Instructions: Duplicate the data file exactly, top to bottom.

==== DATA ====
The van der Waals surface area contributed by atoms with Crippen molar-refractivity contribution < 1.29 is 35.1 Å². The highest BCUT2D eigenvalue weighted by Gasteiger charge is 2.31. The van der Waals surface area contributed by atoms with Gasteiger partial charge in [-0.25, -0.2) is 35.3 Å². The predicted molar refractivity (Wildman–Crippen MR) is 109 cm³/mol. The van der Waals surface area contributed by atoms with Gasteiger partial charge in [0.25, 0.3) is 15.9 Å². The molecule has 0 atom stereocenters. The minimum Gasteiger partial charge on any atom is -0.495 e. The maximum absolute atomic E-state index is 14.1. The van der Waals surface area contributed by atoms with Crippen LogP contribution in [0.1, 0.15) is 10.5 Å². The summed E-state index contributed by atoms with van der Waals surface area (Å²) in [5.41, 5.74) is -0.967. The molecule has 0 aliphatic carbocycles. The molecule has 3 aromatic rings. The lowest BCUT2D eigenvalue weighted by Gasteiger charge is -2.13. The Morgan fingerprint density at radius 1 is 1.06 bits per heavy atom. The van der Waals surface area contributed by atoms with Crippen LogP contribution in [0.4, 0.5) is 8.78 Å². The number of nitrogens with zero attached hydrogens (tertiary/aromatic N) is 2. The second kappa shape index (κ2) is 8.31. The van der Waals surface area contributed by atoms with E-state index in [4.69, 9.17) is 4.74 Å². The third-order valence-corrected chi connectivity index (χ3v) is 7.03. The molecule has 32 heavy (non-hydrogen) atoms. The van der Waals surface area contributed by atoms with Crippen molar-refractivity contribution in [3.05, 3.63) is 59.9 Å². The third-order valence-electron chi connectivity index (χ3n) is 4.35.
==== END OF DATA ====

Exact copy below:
The van der Waals surface area contributed by atoms with Crippen molar-refractivity contribution < 1.29 is 35.1 Å². The highest BCUT2D eigenvalue weighted by Gasteiger charge is 2.31. The van der Waals surface area contributed by atoms with Gasteiger partial charge in [-0.25, -0.2) is 35.3 Å². The predicted molar refractivity (Wildman–Crippen MR) is 109 cm³/mol. The van der Waals surface area contributed by atoms with Gasteiger partial charge in [0.25, 0.3) is 15.9 Å². The molecule has 0 atom stereocenters. The minimum Gasteiger partial charge on any atom is -0.495 e. The maximum absolute atomic E-state index is 14.1. The van der Waals surface area contributed by atoms with Crippen LogP contribution in [0.1, 0.15) is 10.5 Å². The summed E-state index contributed by atoms with van der Waals surface area (Å²) in [5.41, 5.74) is -0.967. The molecule has 0 aliphatic carbocycles. The molecule has 3 aromatic rings. The lowest BCUT2D eigenvalue weighted by Gasteiger charge is -2.13. The Morgan fingerprint density at radius 1 is 1.06 bits per heavy atom. The van der Waals surface area contributed by atoms with Crippen LogP contribution in [0.4, 0.5) is 8.78 Å². The number of nitrogens with zero attached hydrogens (tertiary/aromatic N) is 2. The second kappa shape index (κ2) is 8.31. The van der Waals surface area contributed by atoms with E-state index in [4.69, 9.17) is 4.74 Å². The third-order valence-corrected chi connectivity index (χ3v) is 7.03. The molecule has 32 heavy (non-hydrogen) atoms. The van der Waals surface area contributed by atoms with Crippen molar-refractivity contribution in [3.05, 3.63) is 59.9 Å². The third-order valence-electron chi connectivity index (χ3n) is 4.35.